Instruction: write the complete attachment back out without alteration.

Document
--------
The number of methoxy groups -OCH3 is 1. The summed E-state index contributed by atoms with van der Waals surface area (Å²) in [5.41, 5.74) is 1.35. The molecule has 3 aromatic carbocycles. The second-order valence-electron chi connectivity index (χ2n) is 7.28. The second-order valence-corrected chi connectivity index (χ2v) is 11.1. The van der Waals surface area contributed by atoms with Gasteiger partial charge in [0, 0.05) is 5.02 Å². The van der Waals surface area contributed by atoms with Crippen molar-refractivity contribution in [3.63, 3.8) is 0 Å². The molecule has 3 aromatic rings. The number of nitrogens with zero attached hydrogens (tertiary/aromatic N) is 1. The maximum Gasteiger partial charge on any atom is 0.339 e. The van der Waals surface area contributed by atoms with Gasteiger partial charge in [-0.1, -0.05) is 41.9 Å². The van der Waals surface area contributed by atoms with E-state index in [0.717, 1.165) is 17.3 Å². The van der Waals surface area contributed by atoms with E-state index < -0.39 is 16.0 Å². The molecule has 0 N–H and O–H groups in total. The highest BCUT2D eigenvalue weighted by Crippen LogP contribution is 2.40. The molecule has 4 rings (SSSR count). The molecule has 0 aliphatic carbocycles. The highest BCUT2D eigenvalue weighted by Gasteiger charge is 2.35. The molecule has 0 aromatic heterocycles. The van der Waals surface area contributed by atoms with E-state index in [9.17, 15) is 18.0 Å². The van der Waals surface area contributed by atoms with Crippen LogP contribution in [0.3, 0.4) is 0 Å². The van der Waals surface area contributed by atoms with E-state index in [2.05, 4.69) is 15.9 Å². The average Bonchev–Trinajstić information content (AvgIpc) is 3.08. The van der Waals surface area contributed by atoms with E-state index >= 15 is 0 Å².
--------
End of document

The number of methoxy groups -OCH3 is 1. The summed E-state index contributed by atoms with van der Waals surface area (Å²) in [5.41, 5.74) is 1.35. The molecule has 3 aromatic carbocycles. The second-order valence-electron chi connectivity index (χ2n) is 7.28. The second-order valence-corrected chi connectivity index (χ2v) is 11.1. The van der Waals surface area contributed by atoms with Gasteiger partial charge in [0, 0.05) is 5.02 Å². The van der Waals surface area contributed by atoms with Crippen molar-refractivity contribution in [3.63, 3.8) is 0 Å². The molecule has 3 aromatic rings. The number of nitrogens with zero attached hydrogens (tertiary/aromatic N) is 1. The maximum Gasteiger partial charge on any atom is 0.339 e. The van der Waals surface area contributed by atoms with Gasteiger partial charge in [-0.1, -0.05) is 41.9 Å². The van der Waals surface area contributed by atoms with E-state index in [0.717, 1.165) is 17.3 Å². The van der Waals surface area contributed by atoms with E-state index < -0.39 is 16.0 Å². The molecule has 0 N–H and O–H groups in total. The highest BCUT2D eigenvalue weighted by Crippen LogP contribution is 2.40. The molecule has 4 rings (SSSR count). The molecule has 0 aliphatic carbocycles. The highest BCUT2D eigenvalue weighted by Gasteiger charge is 2.35. The molecule has 0 aromatic heterocycles. The van der Waals surface area contributed by atoms with E-state index in [9.17, 15) is 18.0 Å². The van der Waals surface area contributed by atoms with Crippen LogP contribution in [0.3, 0.4) is 0 Å². The van der Waals surface area contributed by atoms with E-state index in [2.05, 4.69) is 15.9 Å². The average Bonchev–Trinajstić information content (AvgIpc) is 3.08. The van der Waals surface area contributed by atoms with E-state index >= 15 is 0 Å².